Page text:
Vaccine Development: The Revolution Starts Tomorrow

Alexander Yule

Vaccine development is again enjoying a renaissance, buoyed in part by the need to meet the challenge of a global influenza pandemic and though the largesse of private donors committed to finding better vaccines and means for their deployment in the developing world. 

Having either worked in or actively followed the vaccine industry for over 20 years, I’m struck by the apparent paradox between the amount of intellectual effort invested in vaccine development and the absence of truly revolutionary products which have made it into common use. That’s not to say that there have not been significant evolutionary improvements, such as the shift towards cell-based production methods and the approval of virus-like particle and attenuated virus vaccines, but there is little in routine vaccination that would greatly surprise Edward Jenner.  

There has never been a shortage of grand revolutionary concepts, including fully-synthetic, rationally-defined vaccines incorporating all the right epitopes to give both antibody and cellular immune responses; naked DNA vaccines, where the recipient’s own cells are coaxed into manufacturing vaccine components in situ, plus the often ingenious needle-free delivery systems ranging from vaccine patches, through to the use of ultrasound to drive vaccines through the skin and oral vaccines, conveniently grown in bananas or other edible plants.

Along with technological inventiveness has come the truly revolutionary notion that, as potent manipulators of the immune system, vaccines can treat rather than simply prevent disease states. Substantial effort is being applied to vaccines, or more accurately, immunotherapies, for cancer, chronic viral and bacterial infections, and metabolic disease and CNS conditions.

Cancer vaccines have been a particular disappointment. It’s taken 15 years for the first cancer immunotherapy approval in the form of Dendreon’s “Provenge®", a prostate cancer treatment which utilizes the patient’s own antigen-presenting cells in a complex treatment resembling autologousstem cell therapy. Dendreon was rightly applauded for tenacity, but whether the estimated $93,000 cost for a 4 month survival benefit will prove acceptable to prescribers and taxpayers is unknown. 

Why the apparent disconnect between effort, ingenuity and revolutionary vaccines? One reason, also touted as a cause of declining productivity across the pharmaceutical industry, is that all of the easy targets are gone.  All in all, vaccines have been remarkably effective in dealing with infectious conditions involving uncomplicated microorganisms, although we still struggle a bit with  ‘flu viruses which change from year to year. Challenging targets, where vaccines have still to find success, include bacteria, parasites and viruses which have learned to hijack our immune systems (HIV, TB and malaria, for example) or otherwise deflect the immune response. A better understanding of the subtleties of the complex host-pathogen interaction is the rate-limiting step for vaccine success.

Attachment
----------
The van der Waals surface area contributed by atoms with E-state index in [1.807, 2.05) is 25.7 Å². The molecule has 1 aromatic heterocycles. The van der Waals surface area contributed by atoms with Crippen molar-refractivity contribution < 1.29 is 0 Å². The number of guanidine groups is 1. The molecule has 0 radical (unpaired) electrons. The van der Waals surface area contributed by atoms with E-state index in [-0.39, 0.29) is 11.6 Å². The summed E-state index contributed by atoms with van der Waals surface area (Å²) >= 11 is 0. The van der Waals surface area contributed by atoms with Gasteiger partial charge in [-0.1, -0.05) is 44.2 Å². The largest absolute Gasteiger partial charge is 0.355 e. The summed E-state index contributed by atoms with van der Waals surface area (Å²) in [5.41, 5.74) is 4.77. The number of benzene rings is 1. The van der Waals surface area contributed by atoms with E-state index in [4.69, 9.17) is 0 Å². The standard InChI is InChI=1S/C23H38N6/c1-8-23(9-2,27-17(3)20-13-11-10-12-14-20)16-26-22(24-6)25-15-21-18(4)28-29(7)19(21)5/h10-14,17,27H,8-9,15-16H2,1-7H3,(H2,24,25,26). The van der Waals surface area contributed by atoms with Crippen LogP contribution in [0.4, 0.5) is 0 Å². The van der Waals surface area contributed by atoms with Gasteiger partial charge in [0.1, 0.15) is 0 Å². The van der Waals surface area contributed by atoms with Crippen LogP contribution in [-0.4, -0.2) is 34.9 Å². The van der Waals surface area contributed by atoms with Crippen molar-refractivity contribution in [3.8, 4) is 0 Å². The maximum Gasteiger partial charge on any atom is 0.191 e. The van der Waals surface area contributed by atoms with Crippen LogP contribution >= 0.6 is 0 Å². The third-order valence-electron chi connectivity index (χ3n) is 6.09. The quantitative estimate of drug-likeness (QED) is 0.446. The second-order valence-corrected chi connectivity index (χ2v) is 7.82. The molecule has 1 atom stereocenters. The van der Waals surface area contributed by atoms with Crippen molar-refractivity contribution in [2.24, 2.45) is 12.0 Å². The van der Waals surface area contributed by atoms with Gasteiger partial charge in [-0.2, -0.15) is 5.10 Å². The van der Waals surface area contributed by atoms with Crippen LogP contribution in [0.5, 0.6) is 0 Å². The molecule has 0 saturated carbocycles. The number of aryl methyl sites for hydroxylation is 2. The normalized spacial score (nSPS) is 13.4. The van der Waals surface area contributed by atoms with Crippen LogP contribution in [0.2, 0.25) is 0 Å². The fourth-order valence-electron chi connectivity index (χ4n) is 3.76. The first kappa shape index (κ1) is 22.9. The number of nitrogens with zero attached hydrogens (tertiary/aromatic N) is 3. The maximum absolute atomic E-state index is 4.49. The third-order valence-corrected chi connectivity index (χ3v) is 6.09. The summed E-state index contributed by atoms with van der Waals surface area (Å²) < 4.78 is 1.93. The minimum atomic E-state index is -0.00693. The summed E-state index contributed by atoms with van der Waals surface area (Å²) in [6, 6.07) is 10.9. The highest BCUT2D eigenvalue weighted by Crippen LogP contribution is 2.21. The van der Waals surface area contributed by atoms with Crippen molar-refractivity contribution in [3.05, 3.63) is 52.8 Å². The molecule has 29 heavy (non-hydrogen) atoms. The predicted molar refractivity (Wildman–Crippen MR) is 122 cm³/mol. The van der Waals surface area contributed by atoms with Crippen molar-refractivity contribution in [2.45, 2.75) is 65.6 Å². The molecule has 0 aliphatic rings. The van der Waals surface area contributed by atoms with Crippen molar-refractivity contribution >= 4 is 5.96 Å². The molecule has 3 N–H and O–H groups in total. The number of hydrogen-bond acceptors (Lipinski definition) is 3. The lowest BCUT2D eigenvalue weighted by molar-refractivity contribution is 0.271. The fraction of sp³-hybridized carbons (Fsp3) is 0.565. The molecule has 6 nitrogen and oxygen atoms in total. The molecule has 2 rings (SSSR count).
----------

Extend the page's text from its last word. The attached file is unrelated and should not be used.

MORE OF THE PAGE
Cancer and other immunotherapy targets are even more complex. Tumours are designed not to provoke or to otherwise shrug off host immune responses and vaccines have yet to effectively master the trick of making non-immunogenic targets stand out. Metabolic diseases such as diabetes and hypertension arise through multiple mechanisms but the receptors or hormones selected as targets for vaccine development are not only difficult immunogens, but often have multiple biological roles and complete abrogation of their function may bring its own effects..

While a shift to pain-free vaccination is highly desirable (ask any parent), the reality is that syringe and needle, prime and boost is an extremely effective means of generating reliable, potent and long-lasting immune responses in the majority of individuals. More sophisticated intradermal delivery might bring the advantage of requiring lower concentrations of expensive vaccine but investigational systems have yet to prove to be as effective as the needle, or even the needle-free spray injectors developed in the 1930s. Oral vaccines have struggled to find an application that does not depend only on short-duration mucosal immunity.

The fruits of vaccine development face an increasingly tough regulatory and commercial environment. Vaccines constitute a unique drug class: they are almost exclusively intended for people who are not sick. Despite the remarkable safety record of vaccines, vaccination scares are never far from the headlines and have caused tangible harm with respect to MMR vaccine and HPV vaccine uptake. In the minds of many, fear of disease has been replaced by fear of vaccination and regulators have no choice but to set the safety bar high enough to minimize the risk of future safety issues. 

The number of vaccine purchasers is small, being governments, international health organizations or very large health care providers. Vaccine suppliers face increasing resistance when trying to convince cost conscious purchasers to pay more for slender incremental improvements in vaccine efficacy and safety. The recent wrangle over pandemic vaccine oversupply and underuse is likely to make both manufactures and buyers more wary in their dealings. Therapeutic vaccines must compete with existing or investigational small molecule or biologic approaches for the same indication and will only thrive if differentiated through superior outcomes and cost-benefit.

As to the vaccine revolution, we can greatly improve the odds of fulfilling unmet needs by tempering ingenuity and effort with an earlier recognition that successful vaccine products must cross substantial economic and regulatory hurdles and be truly competitive against other novel pharmaceutical and biopharmaceutical products. 

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